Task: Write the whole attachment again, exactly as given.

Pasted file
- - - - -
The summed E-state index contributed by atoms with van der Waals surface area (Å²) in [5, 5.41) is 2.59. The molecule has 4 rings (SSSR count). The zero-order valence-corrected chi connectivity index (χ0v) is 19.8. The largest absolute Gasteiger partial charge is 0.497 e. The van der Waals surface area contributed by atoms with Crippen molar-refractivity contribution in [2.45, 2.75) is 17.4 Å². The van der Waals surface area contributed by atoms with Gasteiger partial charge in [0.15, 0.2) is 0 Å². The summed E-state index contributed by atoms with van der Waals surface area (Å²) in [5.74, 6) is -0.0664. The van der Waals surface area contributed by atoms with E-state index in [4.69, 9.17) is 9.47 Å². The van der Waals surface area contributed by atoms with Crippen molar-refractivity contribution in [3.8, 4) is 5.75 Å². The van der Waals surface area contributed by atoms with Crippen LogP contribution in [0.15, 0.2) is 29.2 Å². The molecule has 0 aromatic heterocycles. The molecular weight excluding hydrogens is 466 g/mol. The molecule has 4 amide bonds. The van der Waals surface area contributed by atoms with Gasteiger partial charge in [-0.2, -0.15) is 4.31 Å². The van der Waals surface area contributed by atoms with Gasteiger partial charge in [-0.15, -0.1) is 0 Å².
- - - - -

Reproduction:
The summed E-state index contributed by atoms with van der Waals surface area (Å²) in [5, 5.41) is 2.59. The molecule has 4 rings (SSSR count). The zero-order valence-corrected chi connectivity index (χ0v) is 19.8. The largest absolute Gasteiger partial charge is 0.497 e. The van der Waals surface area contributed by atoms with Crippen molar-refractivity contribution in [2.45, 2.75) is 17.4 Å². The van der Waals surface area contributed by atoms with Gasteiger partial charge in [0.15, 0.2) is 0 Å². The summed E-state index contributed by atoms with van der Waals surface area (Å²) in [5.74, 6) is -0.0664. The van der Waals surface area contributed by atoms with E-state index in [4.69, 9.17) is 9.47 Å². The van der Waals surface area contributed by atoms with Crippen molar-refractivity contribution in [3.8, 4) is 5.75 Å². The van der Waals surface area contributed by atoms with Crippen LogP contribution in [0.15, 0.2) is 29.2 Å². The molecule has 0 aromatic heterocycles. The molecular weight excluding hydrogens is 466 g/mol. The molecule has 4 amide bonds. The van der Waals surface area contributed by atoms with Gasteiger partial charge in [-0.2, -0.15) is 4.31 Å². The van der Waals surface area contributed by atoms with Gasteiger partial charge in [-0.15, -0.1) is 0 Å².